Today was the $90,000 Jackpot Bonus Bingo, and Sharon wanted to play the six-card sheets (for $35) so we decided to do that. It turns out we didn’t have much better luck with twice as many cards, except its easier to fall behind if you need to poke and fold six numbers. Sharon did get to stand once, and she got within two on the blackout bingo. I again got to stand on one card, just as someone else is calling bingo. In addition to the regular bingo (first game) and blackout bingo (fourth game), we played a double bingo (because the first game went so fast, someone was standing after three numbers were called) and a four corners bingo. The stupid joke was a long winded joke about a bat with a bloody lip. All of the other bats were envious, and asked where he had gotten it. “Do you want me to show you?” the bat asked. The other bats nodded eagerly. “Follow me.” They flew a bit, and then the bat said, “Do you see that cave entrance at the foot of that cliff?” And the other bats said that they did. “And do you see that big tree with the low overhanging branch?” In wild anticipation the other bats said that they did. “Well I didn’t!” DJ Alex then said that was his father’s favorite joke, and on his last leave he was thrilled when his son told him he told that joke on every cruise… Thrilled that is until he was told that it was part of his son’s “stupid joke” repertoire.
I had some time, and so decided to play some blackjack. Things seemed to start out pretty reasonable, with a normal back and forth ebb that began favoring the house. I bided my time until things seemed to be improving. I couldn’t have been more wrong, and really should consider leaving the table when I’m not getting any blackjacks; still, some might think I was due. I did press, and then on my largest be I got the opportunity that I’d been waiting for, double down on eleven against a poor dealer hand. Well, this time it didn’t work, and after losing all four of the large double down or split bets that I’ve made on this cruise, I’ve decided to concede this trip to HAL.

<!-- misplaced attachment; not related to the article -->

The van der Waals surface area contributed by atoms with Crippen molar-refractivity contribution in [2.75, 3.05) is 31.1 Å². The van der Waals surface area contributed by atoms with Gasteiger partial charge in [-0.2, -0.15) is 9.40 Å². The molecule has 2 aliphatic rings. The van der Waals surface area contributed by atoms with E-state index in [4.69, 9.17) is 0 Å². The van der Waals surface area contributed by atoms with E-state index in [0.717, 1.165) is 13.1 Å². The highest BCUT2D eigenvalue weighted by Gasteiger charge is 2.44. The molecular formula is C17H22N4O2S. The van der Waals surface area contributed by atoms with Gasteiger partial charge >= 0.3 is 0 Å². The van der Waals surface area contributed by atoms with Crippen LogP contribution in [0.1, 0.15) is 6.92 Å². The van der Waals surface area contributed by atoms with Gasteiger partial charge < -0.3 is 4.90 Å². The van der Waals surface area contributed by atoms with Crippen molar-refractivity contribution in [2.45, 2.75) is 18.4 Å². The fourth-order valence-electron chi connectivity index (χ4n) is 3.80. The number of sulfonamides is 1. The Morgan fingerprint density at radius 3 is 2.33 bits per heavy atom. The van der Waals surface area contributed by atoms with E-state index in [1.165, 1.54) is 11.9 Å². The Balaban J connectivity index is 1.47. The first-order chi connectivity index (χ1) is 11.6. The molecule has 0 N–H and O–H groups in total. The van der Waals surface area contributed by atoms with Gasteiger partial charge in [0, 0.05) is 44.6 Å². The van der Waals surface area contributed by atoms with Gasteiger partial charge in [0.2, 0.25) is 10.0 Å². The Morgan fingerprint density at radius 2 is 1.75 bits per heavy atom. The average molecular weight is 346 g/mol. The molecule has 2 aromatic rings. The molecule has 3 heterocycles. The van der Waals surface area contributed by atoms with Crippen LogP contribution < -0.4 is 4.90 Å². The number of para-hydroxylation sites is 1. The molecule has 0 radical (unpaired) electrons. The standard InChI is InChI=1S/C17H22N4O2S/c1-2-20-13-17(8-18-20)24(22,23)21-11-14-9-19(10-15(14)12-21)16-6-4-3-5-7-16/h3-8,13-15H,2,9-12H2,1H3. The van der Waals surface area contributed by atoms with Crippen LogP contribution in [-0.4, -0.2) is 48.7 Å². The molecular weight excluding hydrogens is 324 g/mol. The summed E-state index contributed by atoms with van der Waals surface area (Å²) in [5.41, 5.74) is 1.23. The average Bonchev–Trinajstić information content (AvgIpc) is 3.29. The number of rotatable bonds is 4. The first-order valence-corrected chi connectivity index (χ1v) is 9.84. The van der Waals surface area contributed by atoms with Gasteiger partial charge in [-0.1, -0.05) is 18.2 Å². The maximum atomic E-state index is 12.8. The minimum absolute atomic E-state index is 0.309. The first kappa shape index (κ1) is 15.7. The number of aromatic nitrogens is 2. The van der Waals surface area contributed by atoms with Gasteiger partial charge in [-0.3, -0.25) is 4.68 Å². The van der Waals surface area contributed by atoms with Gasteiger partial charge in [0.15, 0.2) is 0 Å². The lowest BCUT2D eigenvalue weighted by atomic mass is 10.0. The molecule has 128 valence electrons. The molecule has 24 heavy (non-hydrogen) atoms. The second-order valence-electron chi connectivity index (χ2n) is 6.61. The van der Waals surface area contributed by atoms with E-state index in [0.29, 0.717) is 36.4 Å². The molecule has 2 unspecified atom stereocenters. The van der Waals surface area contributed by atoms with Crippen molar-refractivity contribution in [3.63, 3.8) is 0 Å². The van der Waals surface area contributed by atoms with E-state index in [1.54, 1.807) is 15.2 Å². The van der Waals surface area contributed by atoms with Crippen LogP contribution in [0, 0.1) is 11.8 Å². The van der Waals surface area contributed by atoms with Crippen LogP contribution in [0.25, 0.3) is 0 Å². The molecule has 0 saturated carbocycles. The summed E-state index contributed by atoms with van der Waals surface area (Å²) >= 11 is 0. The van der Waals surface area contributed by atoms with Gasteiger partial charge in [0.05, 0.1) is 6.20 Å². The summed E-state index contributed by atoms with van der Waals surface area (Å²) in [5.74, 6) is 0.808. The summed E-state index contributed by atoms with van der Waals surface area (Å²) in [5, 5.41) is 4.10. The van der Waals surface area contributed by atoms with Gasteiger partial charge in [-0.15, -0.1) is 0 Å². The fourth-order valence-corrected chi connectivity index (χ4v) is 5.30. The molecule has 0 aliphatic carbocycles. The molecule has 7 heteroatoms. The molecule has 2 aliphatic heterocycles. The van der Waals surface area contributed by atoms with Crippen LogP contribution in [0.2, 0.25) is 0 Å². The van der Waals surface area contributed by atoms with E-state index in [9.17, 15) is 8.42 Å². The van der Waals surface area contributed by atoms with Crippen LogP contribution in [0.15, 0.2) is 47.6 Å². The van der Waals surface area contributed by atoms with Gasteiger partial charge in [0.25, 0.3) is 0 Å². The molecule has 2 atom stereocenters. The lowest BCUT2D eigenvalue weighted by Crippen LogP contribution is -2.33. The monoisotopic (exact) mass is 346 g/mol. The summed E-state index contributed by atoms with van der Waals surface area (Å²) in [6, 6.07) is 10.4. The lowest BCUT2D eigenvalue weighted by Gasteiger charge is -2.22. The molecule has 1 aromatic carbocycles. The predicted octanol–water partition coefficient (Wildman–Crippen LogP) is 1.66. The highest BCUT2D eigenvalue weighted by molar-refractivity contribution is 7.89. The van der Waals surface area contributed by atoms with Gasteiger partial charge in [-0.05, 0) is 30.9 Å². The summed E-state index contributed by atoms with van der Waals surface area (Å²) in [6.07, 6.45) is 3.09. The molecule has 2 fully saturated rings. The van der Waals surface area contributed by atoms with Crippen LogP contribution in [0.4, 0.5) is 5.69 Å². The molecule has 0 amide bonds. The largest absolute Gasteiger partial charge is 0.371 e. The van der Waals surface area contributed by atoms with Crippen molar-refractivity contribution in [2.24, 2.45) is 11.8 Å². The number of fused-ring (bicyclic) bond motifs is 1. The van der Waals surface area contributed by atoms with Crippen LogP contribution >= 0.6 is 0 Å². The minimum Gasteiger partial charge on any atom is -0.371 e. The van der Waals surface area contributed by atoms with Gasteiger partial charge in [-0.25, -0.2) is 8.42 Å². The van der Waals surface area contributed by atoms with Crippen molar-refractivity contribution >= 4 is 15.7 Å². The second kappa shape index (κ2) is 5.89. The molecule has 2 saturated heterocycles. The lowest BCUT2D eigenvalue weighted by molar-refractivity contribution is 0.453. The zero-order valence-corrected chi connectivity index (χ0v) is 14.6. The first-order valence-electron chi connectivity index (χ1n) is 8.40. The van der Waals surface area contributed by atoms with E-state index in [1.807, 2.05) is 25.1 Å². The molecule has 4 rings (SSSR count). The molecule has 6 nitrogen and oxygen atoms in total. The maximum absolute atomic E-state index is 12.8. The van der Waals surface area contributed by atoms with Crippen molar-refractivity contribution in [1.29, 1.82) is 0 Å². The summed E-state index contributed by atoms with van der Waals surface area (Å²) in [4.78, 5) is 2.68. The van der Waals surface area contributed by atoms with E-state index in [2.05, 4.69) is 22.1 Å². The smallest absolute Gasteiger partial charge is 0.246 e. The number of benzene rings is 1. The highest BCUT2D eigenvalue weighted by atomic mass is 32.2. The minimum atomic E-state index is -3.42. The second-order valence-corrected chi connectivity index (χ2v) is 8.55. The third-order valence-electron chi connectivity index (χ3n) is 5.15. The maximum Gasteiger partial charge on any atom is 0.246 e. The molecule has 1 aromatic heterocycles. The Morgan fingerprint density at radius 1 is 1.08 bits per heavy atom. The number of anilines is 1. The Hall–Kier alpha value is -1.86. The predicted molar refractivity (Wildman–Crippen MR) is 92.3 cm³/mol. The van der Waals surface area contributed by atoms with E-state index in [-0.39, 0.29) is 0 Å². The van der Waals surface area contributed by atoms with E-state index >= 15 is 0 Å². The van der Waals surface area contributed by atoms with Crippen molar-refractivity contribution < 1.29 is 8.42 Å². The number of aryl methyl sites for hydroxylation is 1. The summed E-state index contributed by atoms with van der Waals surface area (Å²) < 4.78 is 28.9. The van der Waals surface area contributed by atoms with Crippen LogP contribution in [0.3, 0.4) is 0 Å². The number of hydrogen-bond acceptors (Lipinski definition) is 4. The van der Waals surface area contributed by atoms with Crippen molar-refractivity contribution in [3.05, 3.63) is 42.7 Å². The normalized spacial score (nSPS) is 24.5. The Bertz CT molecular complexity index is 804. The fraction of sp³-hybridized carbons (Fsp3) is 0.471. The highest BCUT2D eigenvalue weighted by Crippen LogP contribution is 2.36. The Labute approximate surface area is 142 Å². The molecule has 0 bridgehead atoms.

So far there have been virtually no problems with the Veendam, and we’ve been very happy. We had met one couple who would not sit at our table in the lower level of the Rotterdam Dining Room, having complained that it was cold there, apparently with a draft coming from the window. We had sat at that table before and never noticed anything unusual, except the brass window framing near the center base had some water damage, and was corroded and warped. But tonight, all of that had been fixed and was nice and shiny. But when we went back to the room, Sharon noticed after flushing the toilet, it refilled and wound up with brownish water. We tried it a few times with the same result. When we opened our cabin door we soon found our neighbors on both side of the aisle were experiencing the same thing. They even noticed that the water coming from the faucet was affected. We checked ours and saw the same thing, just not as bad as our neighbors. They had contacted the front desk and were told that it had been fixed, and to try again in five minutes. A half hour later, we still had the problem, although it did seem to be improving. Things were back to normal when we returned from dinner.
We went to dinner and I had the chicken and beef satay, one of my favorite Thai dishes, and I really like HAL’s peanut sauce. Sharon and I both enjoyed the ginger chicken soup, another chicken bouillon based soup with just a few other ingredients added to distinguish the broth. I had the Lobster Cobb Salad (the second time I’ve had it on this cruise, so I must like it). Sharon had the 8 ounce New York strip steak with a baked potato. It was grilled to her liking and she enjoyed it… again. Sharon ordered the chocolate cake with ice cream, while I enjoyed the Bananas Foster Sundae.